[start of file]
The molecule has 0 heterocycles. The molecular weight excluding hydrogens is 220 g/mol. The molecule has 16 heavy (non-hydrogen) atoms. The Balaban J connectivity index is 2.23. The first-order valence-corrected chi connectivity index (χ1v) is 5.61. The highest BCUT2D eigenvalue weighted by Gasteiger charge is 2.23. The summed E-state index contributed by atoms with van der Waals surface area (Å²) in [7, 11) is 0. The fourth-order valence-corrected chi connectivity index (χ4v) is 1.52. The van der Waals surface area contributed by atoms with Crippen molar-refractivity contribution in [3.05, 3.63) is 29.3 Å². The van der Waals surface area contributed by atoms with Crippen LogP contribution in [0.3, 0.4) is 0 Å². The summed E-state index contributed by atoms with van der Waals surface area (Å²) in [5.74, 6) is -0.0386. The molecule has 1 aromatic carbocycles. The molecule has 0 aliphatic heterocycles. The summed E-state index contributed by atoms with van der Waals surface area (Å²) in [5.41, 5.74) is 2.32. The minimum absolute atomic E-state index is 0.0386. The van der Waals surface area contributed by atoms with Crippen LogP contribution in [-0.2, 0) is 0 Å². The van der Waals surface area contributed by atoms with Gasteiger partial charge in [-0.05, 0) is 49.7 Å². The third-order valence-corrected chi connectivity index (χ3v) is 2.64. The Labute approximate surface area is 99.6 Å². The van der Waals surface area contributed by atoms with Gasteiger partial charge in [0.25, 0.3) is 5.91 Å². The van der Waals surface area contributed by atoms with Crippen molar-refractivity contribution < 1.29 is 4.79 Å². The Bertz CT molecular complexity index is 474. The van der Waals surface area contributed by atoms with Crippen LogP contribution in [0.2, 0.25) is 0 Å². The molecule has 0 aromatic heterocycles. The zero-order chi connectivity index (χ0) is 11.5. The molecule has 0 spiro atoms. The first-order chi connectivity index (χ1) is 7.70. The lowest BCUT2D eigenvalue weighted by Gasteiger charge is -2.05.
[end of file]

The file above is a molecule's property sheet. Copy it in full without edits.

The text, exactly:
The molecule has 0 heterocycles. The molecular weight excluding hydrogens is 220 g/mol. The molecule has 16 heavy (non-hydrogen) atoms. The Balaban J connectivity index is 2.23. The first-order valence-corrected chi connectivity index (χ1v) is 5.61. The highest BCUT2D eigenvalue weighted by Gasteiger charge is 2.23. The summed E-state index contributed by atoms with van der Waals surface area (Å²) in [7, 11) is 0. The fourth-order valence-corrected chi connectivity index (χ4v) is 1.52. The van der Waals surface area contributed by atoms with Crippen molar-refractivity contribution in [3.05, 3.63) is 29.3 Å². The van der Waals surface area contributed by atoms with Crippen LogP contribution in [0.3, 0.4) is 0 Å². The summed E-state index contributed by atoms with van der Waals surface area (Å²) in [5.74, 6) is -0.0386. The molecule has 1 aromatic carbocycles. The molecule has 0 aliphatic heterocycles. The summed E-state index contributed by atoms with van der Waals surface area (Å²) in [5.41, 5.74) is 2.32. The minimum absolute atomic E-state index is 0.0386. The van der Waals surface area contributed by atoms with Crippen LogP contribution in [-0.2, 0) is 0 Å². The van der Waals surface area contributed by atoms with Gasteiger partial charge in [-0.05, 0) is 49.7 Å². The third-order valence-corrected chi connectivity index (χ3v) is 2.64. The Labute approximate surface area is 99.6 Å². The van der Waals surface area contributed by atoms with Gasteiger partial charge in [0.25, 0.3) is 5.91 Å². The van der Waals surface area contributed by atoms with Crippen molar-refractivity contribution < 1.29 is 4.79 Å². The Bertz CT molecular complexity index is 474. The van der Waals surface area contributed by atoms with Crippen LogP contribution in [0.2, 0.25) is 0 Å². The molecule has 0 aromatic heterocycles. The zero-order chi connectivity index (χ0) is 11.5. The molecule has 0 spiro atoms. The first-order chi connectivity index (χ1) is 7.70. The lowest BCUT2D eigenvalue weighted by Gasteiger charge is -2.05.